While it is certain that high-stakes testing has been around for centuries, it is curious that current high-stakes tests in American education face such heated approbation from, primarily, educators. Ironically, for this, too, we must blame those in the field of testing. Those who know and make high-stakes tests have done the least to make known the purposes and benefits of testing. The laws of physics don't seem to apply: for every action in opposition to tests, there has been and equal and opposite silence. One recent example involves the Massachusetts Comprehensive Assessment System (MCAS). A recent controversy arose in Massachusetts over the use of, purportedly, the MCAS as a single measure used for making high school graduation decisions. The testing company responsible for portions of the MCAS, Harcourt Educational Measurement, came under severe attack. Speaking about that controversy, the President of the test publisher, Eugene Paslov, summed up the current environment and made a recommendation regarding the role that measurement specialists must play:

This anti test sentiment is often based on incorrect information, erroneous assumptions, and self-serving rhetoric designed to change the course of accountability and instructional improvement.... The fact that ... tests meet rigorous technical standards is irrelevant. The battle will rage at the state and national policy and political levels, and for those of us who are test advocates we will have to take our arguments to those levels to be effective. (personal communication, June 1, 2001)

The Nature of Current Critique

If nothing else, published commentary concerning high-stakes testing has been remarkable for its uniformity. The conclusion: high-stakes tests are uniformly bad. A colleague of mine recently performed a literature search to locate information about the effects of high-stakes tests. She found 59 entries over the last 10 years. A review of the results revealed that only 2 of the 59 could be categorized as favorably inclined toward testing. The two entries included a two-page, 1996 publication in a minor source, which bore the straightforward title, "The Case for National Standards and Assessments" (Ravitch, 1996). The other nominally-favorable article was the previously-cited review of public opinion about testing that concluded that broad support persists (Phelps, 1998). The other 57 entries reflected the accepted articles of faith concerning high-stakes tests. The titles of some of these articles leave little room for misinterpretation of the perspective that the authors take. A few representative entries include: "Excellence in Education versus High-stakes Testing" (Hilliard, 2000); "The Distortion of Teaching and Testing: High-stakes Testing and Instruction" (Madaus, 1998); "Burnt at the High-Stakes" (Kohn, 2000); Judge's Ruling Effectively Acquits High-stakes Test to the Disadvantage of Poor and Minority Students in Texas" (Chenoweth, 2000); and AI Don't Give a Hoot If Somebody is Going to Pay Me $3600: Reactions to Kentucky's High-stakes Accountability Program" (Kannapel, 1996).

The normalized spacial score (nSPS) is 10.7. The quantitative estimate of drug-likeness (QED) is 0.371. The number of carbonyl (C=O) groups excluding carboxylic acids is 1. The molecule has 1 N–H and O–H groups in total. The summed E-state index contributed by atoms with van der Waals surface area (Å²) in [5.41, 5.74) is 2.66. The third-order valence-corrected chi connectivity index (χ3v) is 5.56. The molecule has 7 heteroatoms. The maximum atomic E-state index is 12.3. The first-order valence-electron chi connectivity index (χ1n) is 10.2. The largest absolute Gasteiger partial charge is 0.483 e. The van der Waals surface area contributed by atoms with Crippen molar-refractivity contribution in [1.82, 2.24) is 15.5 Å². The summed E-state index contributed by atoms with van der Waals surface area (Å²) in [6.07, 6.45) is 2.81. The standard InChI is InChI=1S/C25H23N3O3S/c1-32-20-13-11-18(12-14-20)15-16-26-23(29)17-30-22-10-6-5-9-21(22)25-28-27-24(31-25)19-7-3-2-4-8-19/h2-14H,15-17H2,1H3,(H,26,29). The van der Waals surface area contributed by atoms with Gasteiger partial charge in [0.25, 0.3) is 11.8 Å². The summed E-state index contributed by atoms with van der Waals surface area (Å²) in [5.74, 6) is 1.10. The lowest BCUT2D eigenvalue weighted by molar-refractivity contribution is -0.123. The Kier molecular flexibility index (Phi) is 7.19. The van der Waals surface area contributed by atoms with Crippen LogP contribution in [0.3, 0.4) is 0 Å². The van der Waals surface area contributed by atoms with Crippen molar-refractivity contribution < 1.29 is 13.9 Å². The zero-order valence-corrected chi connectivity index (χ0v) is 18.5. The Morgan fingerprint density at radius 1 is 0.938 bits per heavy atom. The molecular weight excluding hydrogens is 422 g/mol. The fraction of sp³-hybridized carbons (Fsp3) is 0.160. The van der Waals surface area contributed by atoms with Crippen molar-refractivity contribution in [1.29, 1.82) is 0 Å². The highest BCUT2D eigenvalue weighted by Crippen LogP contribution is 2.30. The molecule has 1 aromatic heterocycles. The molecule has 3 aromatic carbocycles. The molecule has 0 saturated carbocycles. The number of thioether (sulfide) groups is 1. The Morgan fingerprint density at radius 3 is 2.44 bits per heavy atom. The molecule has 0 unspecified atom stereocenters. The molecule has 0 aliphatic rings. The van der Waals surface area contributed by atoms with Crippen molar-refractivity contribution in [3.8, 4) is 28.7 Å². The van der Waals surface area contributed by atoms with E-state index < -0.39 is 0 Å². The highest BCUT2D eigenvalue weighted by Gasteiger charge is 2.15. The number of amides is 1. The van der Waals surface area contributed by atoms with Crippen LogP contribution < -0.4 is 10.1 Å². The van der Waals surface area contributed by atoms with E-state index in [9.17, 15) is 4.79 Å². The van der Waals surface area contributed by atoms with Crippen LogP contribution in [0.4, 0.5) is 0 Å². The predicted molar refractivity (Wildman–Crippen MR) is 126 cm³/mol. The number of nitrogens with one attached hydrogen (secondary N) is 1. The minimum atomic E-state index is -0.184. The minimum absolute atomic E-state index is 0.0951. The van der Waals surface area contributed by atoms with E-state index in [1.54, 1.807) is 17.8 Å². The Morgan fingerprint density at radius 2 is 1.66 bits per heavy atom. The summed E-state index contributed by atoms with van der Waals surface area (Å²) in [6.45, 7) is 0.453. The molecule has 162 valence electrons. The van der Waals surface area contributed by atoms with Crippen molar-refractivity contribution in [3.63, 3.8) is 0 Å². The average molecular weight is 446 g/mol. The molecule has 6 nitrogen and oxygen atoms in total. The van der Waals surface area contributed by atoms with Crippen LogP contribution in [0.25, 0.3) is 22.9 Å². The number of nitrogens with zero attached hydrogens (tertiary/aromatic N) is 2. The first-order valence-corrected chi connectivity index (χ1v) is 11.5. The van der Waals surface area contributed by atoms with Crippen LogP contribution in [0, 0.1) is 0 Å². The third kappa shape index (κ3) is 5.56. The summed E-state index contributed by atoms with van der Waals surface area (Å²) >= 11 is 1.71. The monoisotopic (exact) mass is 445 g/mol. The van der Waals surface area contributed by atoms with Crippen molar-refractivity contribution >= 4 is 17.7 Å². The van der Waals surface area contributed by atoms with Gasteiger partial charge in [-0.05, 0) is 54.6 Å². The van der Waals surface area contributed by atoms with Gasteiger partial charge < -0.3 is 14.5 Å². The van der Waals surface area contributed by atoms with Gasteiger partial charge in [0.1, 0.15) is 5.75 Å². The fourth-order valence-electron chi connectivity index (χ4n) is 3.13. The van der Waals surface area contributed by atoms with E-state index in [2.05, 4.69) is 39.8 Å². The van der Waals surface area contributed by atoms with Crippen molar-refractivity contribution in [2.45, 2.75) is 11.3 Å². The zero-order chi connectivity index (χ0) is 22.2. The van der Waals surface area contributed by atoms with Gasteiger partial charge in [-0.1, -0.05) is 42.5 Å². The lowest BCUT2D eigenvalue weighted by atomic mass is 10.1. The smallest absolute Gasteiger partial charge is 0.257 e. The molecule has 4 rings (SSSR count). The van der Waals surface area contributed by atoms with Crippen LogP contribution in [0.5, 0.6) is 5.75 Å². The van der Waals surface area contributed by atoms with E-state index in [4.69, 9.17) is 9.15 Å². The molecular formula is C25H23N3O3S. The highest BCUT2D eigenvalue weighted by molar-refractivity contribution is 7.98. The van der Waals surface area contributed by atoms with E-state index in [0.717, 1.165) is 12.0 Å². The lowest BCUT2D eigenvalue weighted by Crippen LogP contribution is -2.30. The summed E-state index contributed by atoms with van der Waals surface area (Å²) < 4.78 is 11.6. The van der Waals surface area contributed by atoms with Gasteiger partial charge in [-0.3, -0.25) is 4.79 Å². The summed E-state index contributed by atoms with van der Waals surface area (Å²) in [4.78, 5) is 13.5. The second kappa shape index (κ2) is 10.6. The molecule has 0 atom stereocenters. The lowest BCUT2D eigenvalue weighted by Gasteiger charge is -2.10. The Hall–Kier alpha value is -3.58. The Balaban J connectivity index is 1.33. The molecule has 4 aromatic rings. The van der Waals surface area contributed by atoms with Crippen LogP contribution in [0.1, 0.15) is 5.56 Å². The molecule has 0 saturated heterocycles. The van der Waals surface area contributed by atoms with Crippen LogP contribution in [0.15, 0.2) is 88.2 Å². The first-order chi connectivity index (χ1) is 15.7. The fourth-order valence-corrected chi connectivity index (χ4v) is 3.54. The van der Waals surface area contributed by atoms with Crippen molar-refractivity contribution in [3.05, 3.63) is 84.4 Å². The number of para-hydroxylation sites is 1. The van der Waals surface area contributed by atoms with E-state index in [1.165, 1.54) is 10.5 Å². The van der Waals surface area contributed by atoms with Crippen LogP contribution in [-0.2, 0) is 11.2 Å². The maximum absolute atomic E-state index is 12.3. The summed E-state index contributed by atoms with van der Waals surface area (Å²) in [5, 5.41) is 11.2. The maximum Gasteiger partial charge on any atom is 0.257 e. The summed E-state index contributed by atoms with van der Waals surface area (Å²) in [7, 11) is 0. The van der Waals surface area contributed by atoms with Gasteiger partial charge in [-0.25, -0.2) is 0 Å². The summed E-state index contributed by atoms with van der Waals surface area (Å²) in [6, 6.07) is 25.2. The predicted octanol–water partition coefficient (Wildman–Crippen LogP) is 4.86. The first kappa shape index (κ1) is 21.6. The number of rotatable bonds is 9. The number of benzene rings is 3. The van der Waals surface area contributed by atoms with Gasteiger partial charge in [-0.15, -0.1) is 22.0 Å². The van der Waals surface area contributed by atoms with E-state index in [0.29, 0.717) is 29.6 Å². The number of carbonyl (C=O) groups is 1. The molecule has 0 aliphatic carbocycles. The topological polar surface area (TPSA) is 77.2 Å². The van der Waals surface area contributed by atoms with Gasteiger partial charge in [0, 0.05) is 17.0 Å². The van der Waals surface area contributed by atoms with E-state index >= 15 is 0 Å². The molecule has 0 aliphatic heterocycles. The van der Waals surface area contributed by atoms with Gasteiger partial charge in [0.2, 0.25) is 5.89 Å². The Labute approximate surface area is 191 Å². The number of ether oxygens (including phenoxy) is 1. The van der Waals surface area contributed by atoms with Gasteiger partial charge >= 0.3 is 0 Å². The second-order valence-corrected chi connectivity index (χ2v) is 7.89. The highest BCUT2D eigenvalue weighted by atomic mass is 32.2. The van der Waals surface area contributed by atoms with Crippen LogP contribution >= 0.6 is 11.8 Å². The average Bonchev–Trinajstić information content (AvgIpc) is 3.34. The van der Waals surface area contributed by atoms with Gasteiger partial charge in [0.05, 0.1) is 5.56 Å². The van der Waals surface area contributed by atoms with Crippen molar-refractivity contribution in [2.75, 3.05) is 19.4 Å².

A short list of the main points made in critiques of high-stakes testing might begin with the work of Smith and Rottenberg (1991), published in Educational Measurement: Issues and Practice over a decade ago. They identified six effects--none of them positive--under the heading AConsequences of External Testing@ (p. 8). The consequences included: 1) reduction of time available for ordinary instruction; 2) neglect of teaching material not covered by tests; 3) a press toward methods of instruction and assessment (frequently lower-order) in the classroom that mirror those implied by tests; 4) limits on students instructional opportunities; 5) undesirable effects on teacher morale; and 6) imposition of Acruel and unusual punishment@ on students--younger ones in particular--because of the length, difficulty, small print, time constraints, and individualistic nature of tests (p. 10). More recent critiques have raised issues such as the potential for tests to foster negative attitudes by students toward tested content (Lattimore, 2001) or diminish students' self-esteem (Meisels, 2000), and the possibility that high-stakes tests have differential effects by student ethnicity (Lomax, West, & Harmon, 1995).

As might be expected, the evidence put forth in various studies is of variable quality. The study design used to develop Smith and Rottenberg's (1991) list of consequences and tentative conclusions seem appropriate for initial descriptive work From 49 classrooms in two elementary schools serving low-income students, the authors selected 19 teachers for interviews, and subsequently identified 4 teachers for more intensive observation. Typically, the conclusions suggested by such a study might be verified by more controlled, more representative, or larger-scale efforts.

In the case of high-stakes testing, however, subsequent evidence appears to have become even more skimpy in support of conclusions that seem even more confident. For example, the conclusions offered in the previously-cited work by Lattimore (2001) were derived from the study of three 10th graders. The work of Lomax, West, and Harmon (1995) involved a large (n=2,229) sample of teachers, although the survey methodology employed was only able to detect the educators' perceptions of effects on students, as opposed to the actual effects on students. Meisels' (2000) suggestion that high-stakes tests do Aincalculable damage to students' self-esteem@ (p. 16) is not well-buttressed by any data. In Meisels' swirl of objections to multiple-choice formats, the on-demand nature of testing, and the use of a single indicator for making decisions, his conclusion that Ausing such tests to decide how well a child is learning is absurd@ (p. 19) seems insupportable even from a rhetorical perspective.